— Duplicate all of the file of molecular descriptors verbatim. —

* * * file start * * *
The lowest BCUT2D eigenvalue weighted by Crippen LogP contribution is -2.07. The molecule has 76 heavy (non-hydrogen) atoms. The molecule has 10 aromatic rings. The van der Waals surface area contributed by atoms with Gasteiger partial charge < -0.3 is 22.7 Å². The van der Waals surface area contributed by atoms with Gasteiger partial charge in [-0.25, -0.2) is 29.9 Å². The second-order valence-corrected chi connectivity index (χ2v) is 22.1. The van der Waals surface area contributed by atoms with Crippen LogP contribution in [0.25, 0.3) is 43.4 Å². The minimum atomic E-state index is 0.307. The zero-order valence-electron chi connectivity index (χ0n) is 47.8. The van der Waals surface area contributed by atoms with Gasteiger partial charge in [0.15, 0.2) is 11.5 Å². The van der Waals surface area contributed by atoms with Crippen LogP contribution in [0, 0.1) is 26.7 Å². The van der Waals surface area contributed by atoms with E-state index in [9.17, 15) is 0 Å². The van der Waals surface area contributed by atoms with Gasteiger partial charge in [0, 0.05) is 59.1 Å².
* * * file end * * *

The lowest BCUT2D eigenvalue weighted by Crippen LogP contribution is -2.07. The molecule has 76 heavy (non-hydrogen) atoms. The molecule has 10 aromatic rings. The van der Waals surface area contributed by atoms with Gasteiger partial charge < -0.3 is 22.7 Å². The van der Waals surface area contributed by atoms with Gasteiger partial charge in [-0.25, -0.2) is 29.9 Å². The second-order valence-corrected chi connectivity index (χ2v) is 22.1. The van der Waals surface area contributed by atoms with Crippen LogP contribution in [0.25, 0.3) is 43.4 Å². The minimum atomic E-state index is 0.307. The zero-order valence-electron chi connectivity index (χ0n) is 47.8. The van der Waals surface area contributed by atoms with Gasteiger partial charge in [0.15, 0.2) is 11.5 Å². The van der Waals surface area contributed by atoms with Crippen LogP contribution in [0, 0.1) is 26.7 Å². The van der Waals surface area contributed by atoms with E-state index in [9.17, 15) is 0 Å². The van der Waals surface area contributed by atoms with Gasteiger partial charge in [0, 0.05) is 59.1 Å².